Amid the merriment, a moment devoted to medicine
James Graham Brown Cancer Center's Scientist, Physician of the Year to be recognized at The Julep Ball, May 3
At The Julep Ball each year, a moment comes when the fun and excitement of the party retreat to the wings, allowing the reason the event exists to take center stage. This year, that moment will again come as the James Graham Brown Cancer Center’s Scientist and Physician of the Year are introduced.
Today, the Brown Cancer Center at the University of Louisville announced that Jonathan “Brad” Chaires is Scientist of the Year and Jeffrey “Jeff” Bumpous is Physician of the Year. The two will be honored at the ball on Friday, May 3, at the KFC Yum! Center.
Known as the “Derby Eve Party with a Purpose,” The Julep Ball supports the work of the Brown Cancer Center and its researchers and physicians such as Chaires and Bumpous.
“One of the main goals of the Brown Cancer Center is to have on our faculty excellent physicians like Jeff Bumpous and scientists like Brad Chaires,” said Donald Miller, M.D., director of the cancer center. “This allows us to provide the most advanced cancer treatment available anywhere in the world. Jeff and Brad are prime representatives of all the scientists and physicians at the Brown Cancer Center who work every day to make life better for cancer patients in our region.”
Both Chaires and Bumpous are “Bucks for Brains” faculty at UofL: Chaires is the James Graham Brown Endowed Chair of Biophysics and professor in the Department of Medicine; and Bumpous is the J. Samuel Bumgardner Professor of Otolaryngologic Surgery and chief of the Division of Otolaryngology in the Department of Surgery. Kentucky’s Research Challenge Trust Fund – created in 1997 and commonly known as Bucks for Brains – matches state funds with private donations providing strategic investment in university scholarship and research.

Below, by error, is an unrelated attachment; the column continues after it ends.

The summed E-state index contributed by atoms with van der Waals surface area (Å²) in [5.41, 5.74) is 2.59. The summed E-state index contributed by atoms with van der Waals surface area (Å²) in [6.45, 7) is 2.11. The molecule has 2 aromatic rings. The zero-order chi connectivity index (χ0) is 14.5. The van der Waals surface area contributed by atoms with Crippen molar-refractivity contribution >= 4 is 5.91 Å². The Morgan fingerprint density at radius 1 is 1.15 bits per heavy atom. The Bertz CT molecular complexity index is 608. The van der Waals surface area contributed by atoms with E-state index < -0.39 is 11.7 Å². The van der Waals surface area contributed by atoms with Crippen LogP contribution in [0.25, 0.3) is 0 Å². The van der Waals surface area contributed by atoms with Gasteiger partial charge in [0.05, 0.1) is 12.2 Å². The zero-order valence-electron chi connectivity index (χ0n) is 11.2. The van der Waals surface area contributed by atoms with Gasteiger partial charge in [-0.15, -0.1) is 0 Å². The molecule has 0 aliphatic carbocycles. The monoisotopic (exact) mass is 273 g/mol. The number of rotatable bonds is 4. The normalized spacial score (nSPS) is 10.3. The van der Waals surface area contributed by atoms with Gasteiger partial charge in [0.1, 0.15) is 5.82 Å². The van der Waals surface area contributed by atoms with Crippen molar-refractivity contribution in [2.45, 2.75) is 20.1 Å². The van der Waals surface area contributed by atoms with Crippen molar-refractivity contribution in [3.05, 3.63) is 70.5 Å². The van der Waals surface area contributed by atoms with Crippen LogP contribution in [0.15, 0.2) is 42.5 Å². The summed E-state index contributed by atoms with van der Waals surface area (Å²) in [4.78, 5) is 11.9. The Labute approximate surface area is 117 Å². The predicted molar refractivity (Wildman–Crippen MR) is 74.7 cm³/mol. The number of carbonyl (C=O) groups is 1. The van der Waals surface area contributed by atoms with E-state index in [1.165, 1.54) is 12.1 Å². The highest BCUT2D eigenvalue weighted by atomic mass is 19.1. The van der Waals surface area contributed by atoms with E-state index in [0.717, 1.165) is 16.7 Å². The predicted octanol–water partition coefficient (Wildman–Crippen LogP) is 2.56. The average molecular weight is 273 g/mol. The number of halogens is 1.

“Kentucky is a beautiful state, a wonderful state, but we still have a major problem with cancer in Kentucky,” Miller said. “Supporters of The Julep Ball help us advance the war on cancer and better meet the needs of our patients and their families. We cannot thank our volunteers and supporters enough for what they help make possible.”
At The Julep Ball, local and national business leaders, horse industry professionals and celebrities from sports, music, cinema and television again will be on hand. Entertainment will be provided by the World’s Greatest Party Band, the B-52s, and a celebrity emcee for the evening will be CBS Sports Radio broadcaster and former NFL great Tiki Barber. The celebrity red carpet entrance will return, as will dancing until the wee hours of Saturday morning following the B-52s concert. Special moments of The Julep Ball again will come when the scientists, physicians and patients at the forefront of cancer treatment and delivery are honored and saluted for their efforts.
Three-quarters of the available tickets for the full evening’s entertainment are now sold out, but plenty of dance-only tickets are still available. The full evening’s entertainment is $500 per person while dance-only tickets are $150 per person. For further information and to buy tickets, go to The Julep Ball website, julepball.org.
The Julep Ball is sponsored in part by Brown-Forman, Republic National Distribution Company of Kentucky, Power Creative, Kroger, LG&E, Ingrid Design, Raymond E. and Eleanor H. Loyd, Hilliard Lyons, KentuckyOne Health, Tafel Motors, Jefferson County Sheriff’s Office, Advanced Electrical Systems, Montgomery Chevrolet, AT&T Kentucky, BKD, Republic Bank, Stites & Harbison, Heuser Clinic and Publishers Printing. Media partners are Louisville Magazine, NFocus, the Voice-Tribune, WHAS11 and 102.3 The Max.
About Brad Chaires, Ph.D., Scientist of the Year
Chaires came to UofL in 2004. In his work, he collaborates closely with other Brown Cancer Center faculty members, and it is this type of collaboration that drew him to Louisville from the University of Mississippi Medical Center. “What the Brown Cancer Center and Don Miller have done in creating a strong structural biology program gave me an instant team for collaborative efforts. This collaborative approach is unique among cancer centers throughout the country,” he said.